Bring on a Digital Dash.
The Acewell series of Digital Speedo’s are designed ostensibly for motorbikes, where space is at a premium. In theory it compress everything we need, Speedo, Rev counter, indicators, fuel and headlamps etc into one place.
We chose the Acewell because the Speedo is “plug and play” directly into the MX5 Speed sensor without needing to install an after market GPS speedo or magnetic wheel sensor.
Thats the theory at least. The wiring loom for the Acewell is bare wires, so you need to splice connectors or hardwire it in. I couldn’t find a direct plug to connect it, but 2.5mm space connectors worked as a test fit. Secondly, the Acewell unit can pickup temperature from the ECU.
Instead it is supplied with its own water/engine-temperature sensor:
Which can be installed anywhere that the coolant is circulating. We have chosen to go through the front radiator pipe for now. The threat is (Oddly) a 1/8 BSP thread, but the bolt on the top is 12mm. A hole, thread and some PTFE tape did the job here.
It should be noted that the Acewell instructions aren’t great for a first timer (Read, this took me a long time). So here are the things I wish I knew:
- The phrase “Key Switch” refers to a supply which is live when the ignition is on. On the wiring loom for a Mk2, this is Black wire with a yellow stripe.
- The Permanent live is a Blue/Pink wire on the MX5 loom and this feeds the clock. It also seems to do basic power for the unit.
- The RPM/Tachometer has two options for input. The Yellow loop on the Acewell unit is optional, you can use it to detect the RPM by looping it around the ignition coils, but on the MK2 you can use the Grey wire directly into wiring loom. Our wiring diagram (Haynes Manual) didn’t show the input colour for this. It’s the Green with Yellow stripe one.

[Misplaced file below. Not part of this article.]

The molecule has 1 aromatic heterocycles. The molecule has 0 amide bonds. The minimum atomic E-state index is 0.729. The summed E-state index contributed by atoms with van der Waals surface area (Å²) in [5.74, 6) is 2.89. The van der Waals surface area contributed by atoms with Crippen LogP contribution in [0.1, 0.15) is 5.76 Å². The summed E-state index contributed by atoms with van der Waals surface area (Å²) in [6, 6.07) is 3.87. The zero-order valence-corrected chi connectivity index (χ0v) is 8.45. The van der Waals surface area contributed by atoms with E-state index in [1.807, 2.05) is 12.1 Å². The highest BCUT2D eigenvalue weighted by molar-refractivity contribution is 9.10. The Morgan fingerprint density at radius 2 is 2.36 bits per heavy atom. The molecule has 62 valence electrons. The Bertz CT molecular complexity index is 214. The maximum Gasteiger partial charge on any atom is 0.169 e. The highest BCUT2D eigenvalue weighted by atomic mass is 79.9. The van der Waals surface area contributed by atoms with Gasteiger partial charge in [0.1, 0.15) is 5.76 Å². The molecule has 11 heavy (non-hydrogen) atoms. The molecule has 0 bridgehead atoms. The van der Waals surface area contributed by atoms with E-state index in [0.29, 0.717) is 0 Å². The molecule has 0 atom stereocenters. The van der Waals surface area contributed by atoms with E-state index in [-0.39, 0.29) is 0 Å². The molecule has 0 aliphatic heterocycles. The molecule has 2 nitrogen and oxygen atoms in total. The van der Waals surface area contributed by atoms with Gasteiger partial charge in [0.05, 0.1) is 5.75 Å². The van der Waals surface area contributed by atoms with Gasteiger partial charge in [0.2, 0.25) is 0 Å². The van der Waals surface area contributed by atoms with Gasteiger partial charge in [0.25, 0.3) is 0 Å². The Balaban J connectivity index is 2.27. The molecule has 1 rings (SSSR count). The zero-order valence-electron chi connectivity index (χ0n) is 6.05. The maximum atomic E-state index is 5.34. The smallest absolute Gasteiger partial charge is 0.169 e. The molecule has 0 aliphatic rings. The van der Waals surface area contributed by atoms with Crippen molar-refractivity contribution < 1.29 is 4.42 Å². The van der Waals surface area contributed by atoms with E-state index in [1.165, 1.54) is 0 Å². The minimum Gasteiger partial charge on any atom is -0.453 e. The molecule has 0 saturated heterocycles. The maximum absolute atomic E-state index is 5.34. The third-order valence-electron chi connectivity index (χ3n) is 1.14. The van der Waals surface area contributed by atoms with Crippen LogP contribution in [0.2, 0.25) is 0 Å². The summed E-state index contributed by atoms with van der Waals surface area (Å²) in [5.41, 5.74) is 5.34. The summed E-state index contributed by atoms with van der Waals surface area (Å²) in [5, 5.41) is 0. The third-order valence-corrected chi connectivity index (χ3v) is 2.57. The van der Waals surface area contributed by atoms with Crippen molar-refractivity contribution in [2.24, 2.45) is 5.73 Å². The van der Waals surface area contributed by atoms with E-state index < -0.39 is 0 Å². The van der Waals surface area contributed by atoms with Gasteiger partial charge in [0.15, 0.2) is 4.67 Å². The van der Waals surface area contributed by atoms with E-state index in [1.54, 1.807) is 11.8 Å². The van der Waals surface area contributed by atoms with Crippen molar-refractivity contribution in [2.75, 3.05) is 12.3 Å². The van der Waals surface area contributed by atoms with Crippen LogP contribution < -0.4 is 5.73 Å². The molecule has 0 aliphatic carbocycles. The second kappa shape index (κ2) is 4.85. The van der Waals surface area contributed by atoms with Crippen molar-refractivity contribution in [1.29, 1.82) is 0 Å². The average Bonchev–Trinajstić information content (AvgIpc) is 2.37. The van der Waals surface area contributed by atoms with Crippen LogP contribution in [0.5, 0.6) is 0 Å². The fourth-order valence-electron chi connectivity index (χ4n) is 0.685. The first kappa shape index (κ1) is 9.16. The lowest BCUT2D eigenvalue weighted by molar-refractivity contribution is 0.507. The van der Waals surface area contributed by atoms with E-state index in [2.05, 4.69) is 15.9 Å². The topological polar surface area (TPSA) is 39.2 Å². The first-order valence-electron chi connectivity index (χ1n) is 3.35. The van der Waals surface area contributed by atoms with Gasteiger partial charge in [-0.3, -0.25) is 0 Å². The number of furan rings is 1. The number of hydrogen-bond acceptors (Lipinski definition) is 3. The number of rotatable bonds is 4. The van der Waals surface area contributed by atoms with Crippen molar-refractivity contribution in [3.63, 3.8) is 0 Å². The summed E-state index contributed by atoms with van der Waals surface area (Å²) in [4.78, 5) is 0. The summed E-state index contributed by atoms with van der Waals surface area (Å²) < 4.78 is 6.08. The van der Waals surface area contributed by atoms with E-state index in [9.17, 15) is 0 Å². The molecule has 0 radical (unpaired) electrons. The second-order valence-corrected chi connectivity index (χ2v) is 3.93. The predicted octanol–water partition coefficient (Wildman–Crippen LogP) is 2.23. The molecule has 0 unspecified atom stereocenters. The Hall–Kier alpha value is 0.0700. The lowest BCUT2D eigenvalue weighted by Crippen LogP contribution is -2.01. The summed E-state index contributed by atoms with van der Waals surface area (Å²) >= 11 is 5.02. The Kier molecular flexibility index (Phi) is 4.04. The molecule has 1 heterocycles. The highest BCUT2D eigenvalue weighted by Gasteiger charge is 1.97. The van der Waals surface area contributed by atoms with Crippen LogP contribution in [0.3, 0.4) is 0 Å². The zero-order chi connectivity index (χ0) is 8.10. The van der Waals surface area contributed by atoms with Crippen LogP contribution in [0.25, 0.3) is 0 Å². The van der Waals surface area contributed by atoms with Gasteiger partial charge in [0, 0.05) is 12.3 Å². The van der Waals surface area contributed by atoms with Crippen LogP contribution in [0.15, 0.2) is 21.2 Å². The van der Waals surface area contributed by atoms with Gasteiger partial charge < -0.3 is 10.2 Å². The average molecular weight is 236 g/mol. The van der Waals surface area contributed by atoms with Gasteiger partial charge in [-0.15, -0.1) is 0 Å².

- There is no Handbrake warning light on the Acewell Unit. This likely stems from it being a motorbike unit, so an external light will be needed.
- The Speed sensor is a pain in the…..
According to videos by Acewell on Youtube, the two wire MX5 speed sensor should be connected straight into the green/black wires on the new cluster. Similarly the wiring diagram for the MX5 suggests that the speedo is not connected via the ECU, it is two direct wires from the speed sender on the gearbox straight into the back of the instrument cluster.
During our test fits, we didn’t manage to get this to work. We connected a multimeter to the connectors, jacked the car up and engaged first gear, but we got no reading out of the connectors. This may be because the car wasn’t going fast enough, an issue with the wiring or…. we don’t know. A spare speed sensor has been ordered for the purposes of science (Results next week) In the meantime, a basic GPS dash speedo has been purchased.
Finally, fitting the hardware:
A small bracket has been made to attach to the steering column. This will also likely get an upgrade when the handbrake warning light arrives and needs to be mounted.